Mexican officials said they expected tens of thousands of asylum seekers to be returned under the program over the next several months. There was no way to carry out that expansion, officials said, without launching the program in Tamaulipas.

For years, migrants have been targeted in the state. In 2010, 72 migrants were killed in rural San Fernando. Police found their decomposing bodies and later accused the Los Zetas criminal syndicate of the killings.

The state's officials were outraged that Tamaulipas was being considered as a destination for asylum seekers to wait out their cases.

Tamaulipas "will not be a crossing point for returned asylum seekers," said the governor, Francisco Javier García Cabeza de Vaca, in a statement on Monday.

"Our shelters are already overwhelmed," said Raul Cardenas, the city manager of Nuevo Laredo, in an interview. "We don't have the resources to handle this in our city."

Cabeza de Vaca and officials in Nuevo Laredo threatened to expel the migrants to a different state, further from the border. They complained that Mexico's federal government had signed a deal with the Trump administration without consulting or assisting the border states that would need to provide for asylum seekers.

"This border is a very difficult place to deal with the migrants," said Salvador Rosas, a congressman from Tamaulipas. "We think it would be better to create a shelter 30 or 50 miles south."

On Tuesday, Tamaulipas officials suggested that such a shelter could be built in the city of Colombia in the neighboring state of Nuevo León, 30 miles south of Laredo, Texas.

That plan would complicate the legal process for asylum seekers, who already struggle to find immigration attorneys willing to travel to Nuevo Laredo. The Department of Homeland Security gives returnees a list of lawyers in South Texas, but many say they are not willing to meet with clients in Nuevo Laredo because of security concerns.

"I don't know any pro-bono immigration lawyers who are ready to tend to this group," said Nelly Vielma, an immigration attorney who is also a Laredo city councilwoman. "Right now, we are trying to figure out if we can handle some of the cases over Skype."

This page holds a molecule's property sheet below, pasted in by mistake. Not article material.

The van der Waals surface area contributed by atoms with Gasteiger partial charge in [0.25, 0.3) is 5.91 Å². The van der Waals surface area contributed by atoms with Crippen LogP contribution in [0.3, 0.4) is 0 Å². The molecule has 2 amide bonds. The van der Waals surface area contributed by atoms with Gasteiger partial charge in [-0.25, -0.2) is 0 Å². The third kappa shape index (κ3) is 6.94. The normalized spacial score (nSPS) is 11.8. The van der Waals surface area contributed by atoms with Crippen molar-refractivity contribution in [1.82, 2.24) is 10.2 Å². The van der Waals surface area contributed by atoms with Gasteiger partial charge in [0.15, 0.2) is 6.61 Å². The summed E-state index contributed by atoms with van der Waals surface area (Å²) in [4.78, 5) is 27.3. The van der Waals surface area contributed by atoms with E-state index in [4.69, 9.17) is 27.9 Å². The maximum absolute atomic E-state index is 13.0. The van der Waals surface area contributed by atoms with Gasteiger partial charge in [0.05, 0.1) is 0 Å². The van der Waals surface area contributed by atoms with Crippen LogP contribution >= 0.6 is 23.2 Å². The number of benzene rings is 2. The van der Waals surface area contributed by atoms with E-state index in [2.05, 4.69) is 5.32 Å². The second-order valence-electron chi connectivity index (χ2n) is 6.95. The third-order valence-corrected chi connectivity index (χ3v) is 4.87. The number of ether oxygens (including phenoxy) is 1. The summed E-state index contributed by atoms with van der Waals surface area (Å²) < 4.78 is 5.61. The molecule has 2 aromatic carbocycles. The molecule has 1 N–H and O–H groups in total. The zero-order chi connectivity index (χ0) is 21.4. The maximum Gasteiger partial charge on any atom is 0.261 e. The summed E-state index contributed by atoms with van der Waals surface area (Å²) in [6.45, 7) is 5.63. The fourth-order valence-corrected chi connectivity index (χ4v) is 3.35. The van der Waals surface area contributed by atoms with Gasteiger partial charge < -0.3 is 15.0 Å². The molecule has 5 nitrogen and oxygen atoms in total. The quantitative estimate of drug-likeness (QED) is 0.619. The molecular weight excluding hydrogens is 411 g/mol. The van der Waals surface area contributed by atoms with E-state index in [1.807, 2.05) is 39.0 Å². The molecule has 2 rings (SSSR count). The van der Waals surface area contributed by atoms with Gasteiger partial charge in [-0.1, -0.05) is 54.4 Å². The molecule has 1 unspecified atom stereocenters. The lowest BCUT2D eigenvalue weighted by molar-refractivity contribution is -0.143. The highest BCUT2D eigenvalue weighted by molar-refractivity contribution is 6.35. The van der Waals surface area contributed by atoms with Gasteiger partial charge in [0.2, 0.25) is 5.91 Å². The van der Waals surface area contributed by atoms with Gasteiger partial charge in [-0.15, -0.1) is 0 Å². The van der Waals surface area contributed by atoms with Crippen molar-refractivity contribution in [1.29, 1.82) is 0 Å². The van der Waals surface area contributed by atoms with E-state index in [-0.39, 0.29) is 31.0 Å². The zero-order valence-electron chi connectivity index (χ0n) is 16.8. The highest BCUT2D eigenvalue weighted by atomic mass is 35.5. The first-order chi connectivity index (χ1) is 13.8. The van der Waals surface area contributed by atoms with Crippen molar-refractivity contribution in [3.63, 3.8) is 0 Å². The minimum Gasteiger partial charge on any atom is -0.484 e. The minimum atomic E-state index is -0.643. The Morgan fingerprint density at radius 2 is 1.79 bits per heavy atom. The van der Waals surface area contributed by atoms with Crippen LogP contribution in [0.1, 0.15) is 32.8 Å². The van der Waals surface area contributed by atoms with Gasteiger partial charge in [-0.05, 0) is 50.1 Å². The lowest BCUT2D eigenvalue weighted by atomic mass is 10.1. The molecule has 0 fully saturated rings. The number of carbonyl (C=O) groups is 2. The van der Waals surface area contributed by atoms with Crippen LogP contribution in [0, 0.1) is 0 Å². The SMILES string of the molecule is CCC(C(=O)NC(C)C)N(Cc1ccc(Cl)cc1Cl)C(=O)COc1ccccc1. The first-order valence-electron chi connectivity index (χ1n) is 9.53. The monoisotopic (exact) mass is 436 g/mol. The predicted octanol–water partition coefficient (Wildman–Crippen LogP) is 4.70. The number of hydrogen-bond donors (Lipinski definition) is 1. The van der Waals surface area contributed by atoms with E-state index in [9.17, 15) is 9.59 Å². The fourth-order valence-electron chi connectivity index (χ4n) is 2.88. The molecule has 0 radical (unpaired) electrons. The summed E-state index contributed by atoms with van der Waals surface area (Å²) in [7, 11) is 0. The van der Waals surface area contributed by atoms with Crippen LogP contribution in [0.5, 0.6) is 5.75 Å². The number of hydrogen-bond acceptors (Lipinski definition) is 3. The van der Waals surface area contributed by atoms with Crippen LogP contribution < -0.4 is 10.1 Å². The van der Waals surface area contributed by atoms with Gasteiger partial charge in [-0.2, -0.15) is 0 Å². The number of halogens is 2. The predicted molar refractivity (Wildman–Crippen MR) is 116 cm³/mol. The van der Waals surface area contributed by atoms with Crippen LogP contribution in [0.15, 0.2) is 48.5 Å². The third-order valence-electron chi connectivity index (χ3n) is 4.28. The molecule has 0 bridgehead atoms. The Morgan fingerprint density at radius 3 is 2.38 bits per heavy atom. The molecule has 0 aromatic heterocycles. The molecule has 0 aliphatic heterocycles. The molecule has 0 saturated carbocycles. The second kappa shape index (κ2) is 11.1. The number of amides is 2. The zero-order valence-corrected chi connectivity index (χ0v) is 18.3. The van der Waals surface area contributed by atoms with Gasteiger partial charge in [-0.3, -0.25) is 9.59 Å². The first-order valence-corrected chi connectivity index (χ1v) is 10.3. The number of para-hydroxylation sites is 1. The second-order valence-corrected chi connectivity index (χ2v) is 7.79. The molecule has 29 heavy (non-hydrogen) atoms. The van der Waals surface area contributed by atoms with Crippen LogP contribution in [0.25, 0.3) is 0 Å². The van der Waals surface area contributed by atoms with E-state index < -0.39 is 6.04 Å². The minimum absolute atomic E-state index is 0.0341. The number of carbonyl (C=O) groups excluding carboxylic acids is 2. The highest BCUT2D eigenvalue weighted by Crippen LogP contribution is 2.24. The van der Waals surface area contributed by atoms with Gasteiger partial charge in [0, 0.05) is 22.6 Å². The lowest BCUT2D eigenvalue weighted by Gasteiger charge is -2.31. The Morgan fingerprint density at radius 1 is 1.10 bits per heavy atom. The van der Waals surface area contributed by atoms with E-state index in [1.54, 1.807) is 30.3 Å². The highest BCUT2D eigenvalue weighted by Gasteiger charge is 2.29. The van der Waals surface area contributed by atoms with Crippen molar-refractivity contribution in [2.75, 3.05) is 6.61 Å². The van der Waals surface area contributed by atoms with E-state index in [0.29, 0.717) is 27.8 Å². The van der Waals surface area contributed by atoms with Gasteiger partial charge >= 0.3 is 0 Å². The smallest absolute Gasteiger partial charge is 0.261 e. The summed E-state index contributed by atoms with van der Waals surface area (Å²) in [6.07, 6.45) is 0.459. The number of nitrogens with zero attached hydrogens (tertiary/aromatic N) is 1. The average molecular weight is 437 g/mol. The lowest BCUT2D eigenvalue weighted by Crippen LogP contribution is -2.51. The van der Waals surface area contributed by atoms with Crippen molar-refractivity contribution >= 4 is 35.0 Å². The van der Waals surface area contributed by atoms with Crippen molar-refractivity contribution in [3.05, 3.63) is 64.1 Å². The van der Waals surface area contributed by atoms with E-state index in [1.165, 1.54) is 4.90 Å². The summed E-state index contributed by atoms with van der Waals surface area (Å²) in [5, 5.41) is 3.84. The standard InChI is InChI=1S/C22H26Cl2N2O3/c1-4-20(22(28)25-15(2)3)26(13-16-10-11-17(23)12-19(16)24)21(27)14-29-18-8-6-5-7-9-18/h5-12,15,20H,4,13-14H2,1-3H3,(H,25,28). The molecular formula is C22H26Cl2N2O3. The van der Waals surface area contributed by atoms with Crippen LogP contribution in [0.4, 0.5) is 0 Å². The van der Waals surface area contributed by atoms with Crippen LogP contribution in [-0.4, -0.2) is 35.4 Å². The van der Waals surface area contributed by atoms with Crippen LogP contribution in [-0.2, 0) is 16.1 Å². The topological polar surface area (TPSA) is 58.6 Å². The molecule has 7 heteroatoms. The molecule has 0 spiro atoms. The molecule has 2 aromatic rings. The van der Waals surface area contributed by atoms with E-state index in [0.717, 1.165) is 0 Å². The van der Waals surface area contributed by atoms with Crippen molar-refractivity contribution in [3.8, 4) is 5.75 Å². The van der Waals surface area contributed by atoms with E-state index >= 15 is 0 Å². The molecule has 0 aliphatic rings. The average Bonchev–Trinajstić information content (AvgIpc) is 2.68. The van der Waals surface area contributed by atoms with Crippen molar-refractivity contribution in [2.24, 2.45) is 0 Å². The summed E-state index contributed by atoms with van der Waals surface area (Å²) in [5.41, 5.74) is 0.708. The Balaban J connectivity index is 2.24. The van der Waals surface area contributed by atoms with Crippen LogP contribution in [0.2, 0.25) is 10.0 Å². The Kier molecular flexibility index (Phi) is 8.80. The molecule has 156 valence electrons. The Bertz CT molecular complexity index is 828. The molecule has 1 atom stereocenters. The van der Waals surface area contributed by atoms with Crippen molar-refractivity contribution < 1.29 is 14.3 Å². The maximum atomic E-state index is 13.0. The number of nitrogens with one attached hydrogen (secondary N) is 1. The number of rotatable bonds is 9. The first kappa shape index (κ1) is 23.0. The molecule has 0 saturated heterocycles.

Julieta Vences, who leads the migration caucus in Mexico's congress, said no migrants would be forced to leave Tamaulipas. But the state and city governments exercise control over how and where resources are distributed to migrants.

While President Andrés Manuel López Obrador has spoken about the need to respect migrants' rights, his administration has so far done little to assist those waiting in northern Mexico.

This city's largest migrant encampment is a telling example. It is a municipal homeless shelter, where asylum seekers are allowed to sleep in a parking lot - if they can afford their own tents. Food is not provided. Other shelters, like Amar, are funded by religious charities.

López Obrador's administration has said it is aware of poor conditions in migrant shelters and is working to improve them.

Authorities here appeared unprepared to handle the return of asylum seekers, telling Romero and the others that they would have to try their best to find a place to stay.

Later on Tuesday, Romero was able to return to the small apartment in Nuevo Laredo he had been renting with his family before they were called across the border. Unlike many asylum seekers, he had relatives in the United States who sent him money when he needed it. The apartment cost $100 per month.

The Mexican government had issued him a work visa, fulfilling a López Obrador pledge to allow migrants to earn money while awaiting their court dates in the United States.

But Romero had no intention of using the work permit.

"As dangerous as this city is, I'm not going outside unless I have to."